TxDOT wants input on plans to widen Parmer Lane to ease congestion

Williamson County

AUSTIN (KXAN) — The Texas Department of Transportation plans to widen a section of Parmer Lane in Williamson County in an effort to cut down on rush hour congestion that drivers say is only getting worse.

TxDOT is hosting an open house Tuesday evening to collect feedback on the plans. It’s happening from 5 to 7 p.m. at Pearson Ranch Middle School, and the agency will provide information and answer any questions on the $45.8 million plan.

The proposal would widen Parmer Lane, also called Farm to Market Road 734, between Whitestone Boulevard (Ranch to Market Road 1431) and State Highway 45. It would create three lanes in each direction instead of two. The 4.4-mile stretch of road carries up to 37,000 drivers each day, TxDOT’s traffic count shows, and it can become a major headache for people trying to get home in the evening.

“There’s times that I have to wait probably five or 10 minutes just to get onto Parmer leaving the parking lot,” said Lori Honeman, a hair stylist at Finley’s Barber Shop.

The shop wasn’t busy Monday morning, in part, Honeman said, because a lot of their customers wait until the afternoon or evening hours to book appointments so they can get off the road, “not have to sit in traffic and come in and get their hair cut instead.”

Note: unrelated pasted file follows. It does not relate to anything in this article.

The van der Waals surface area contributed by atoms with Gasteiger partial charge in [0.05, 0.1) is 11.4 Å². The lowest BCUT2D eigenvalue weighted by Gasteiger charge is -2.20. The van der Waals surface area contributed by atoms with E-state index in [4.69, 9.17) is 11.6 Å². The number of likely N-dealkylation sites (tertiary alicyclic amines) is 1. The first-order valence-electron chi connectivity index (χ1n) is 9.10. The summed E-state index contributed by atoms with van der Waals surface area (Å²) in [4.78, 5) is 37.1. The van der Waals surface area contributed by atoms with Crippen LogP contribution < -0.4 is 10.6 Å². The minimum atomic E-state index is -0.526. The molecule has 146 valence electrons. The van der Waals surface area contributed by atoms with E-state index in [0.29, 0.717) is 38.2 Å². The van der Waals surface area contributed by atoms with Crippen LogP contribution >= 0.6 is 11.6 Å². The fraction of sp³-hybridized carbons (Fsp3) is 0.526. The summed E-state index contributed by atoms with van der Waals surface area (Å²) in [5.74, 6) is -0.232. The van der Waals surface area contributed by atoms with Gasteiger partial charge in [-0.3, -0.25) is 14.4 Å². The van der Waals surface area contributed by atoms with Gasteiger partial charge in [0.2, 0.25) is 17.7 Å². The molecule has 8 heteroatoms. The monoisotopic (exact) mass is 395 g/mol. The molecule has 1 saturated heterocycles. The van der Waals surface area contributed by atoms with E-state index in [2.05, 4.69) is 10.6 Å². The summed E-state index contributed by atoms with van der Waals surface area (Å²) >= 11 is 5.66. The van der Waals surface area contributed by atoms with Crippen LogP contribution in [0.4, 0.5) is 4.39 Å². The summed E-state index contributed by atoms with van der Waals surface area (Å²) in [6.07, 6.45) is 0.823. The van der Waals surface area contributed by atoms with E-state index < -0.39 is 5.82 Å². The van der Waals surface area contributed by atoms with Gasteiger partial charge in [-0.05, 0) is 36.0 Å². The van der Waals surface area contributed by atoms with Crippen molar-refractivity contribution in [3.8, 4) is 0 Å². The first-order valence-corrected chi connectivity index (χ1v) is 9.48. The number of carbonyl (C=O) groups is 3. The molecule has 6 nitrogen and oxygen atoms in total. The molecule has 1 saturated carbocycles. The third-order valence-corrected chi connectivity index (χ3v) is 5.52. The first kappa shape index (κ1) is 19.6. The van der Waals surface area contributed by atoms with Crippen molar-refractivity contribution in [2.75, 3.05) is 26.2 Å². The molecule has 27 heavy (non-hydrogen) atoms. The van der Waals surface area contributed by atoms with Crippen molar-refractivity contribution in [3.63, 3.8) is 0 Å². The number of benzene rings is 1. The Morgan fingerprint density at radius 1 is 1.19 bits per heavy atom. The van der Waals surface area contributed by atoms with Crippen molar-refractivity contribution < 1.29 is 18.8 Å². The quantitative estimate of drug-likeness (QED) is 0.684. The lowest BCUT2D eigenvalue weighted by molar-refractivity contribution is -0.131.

The backups get so bad, she added, that often it takes her longer to drive the three miles from the barber shop to FM 1431 than it does to go the next 14 miles to her home in Liberty Hill.

“If we try to leave here at 5 [p.m.],” she said, “it’s just a nightmare.”

TxDOT wants to improve intersections along with widening the road, add bike lanes and sidewalks, and connect the road to the Brushy Creek Regional Trail for cyclists and pedestrians.

The city of Austin will contribute $17 million to the plan, TxDOT spokesperson Diann Hodges said, and $28.8 million will come from the Capital Area Metropolitan Planning Organization’s 2040 Regional Transportation Plan.

Construction should take about two and a half years, Hodges added, and should begin in 2022.

If you can’t make it to Tuesday’s meeting, TxDOT wants to hear input on an interactive online survey through Oct.10. This is the first project in the Austin area the agency has used this type of survey for, Hodges said.

Whatever the feedback shows, Honeman said, she’ll just be happy to see the agency doing something to ease traffic. Even the headaches that will come with construction will be worth it.

“We would all put up with it just to be able to get where we need to go,” she said.

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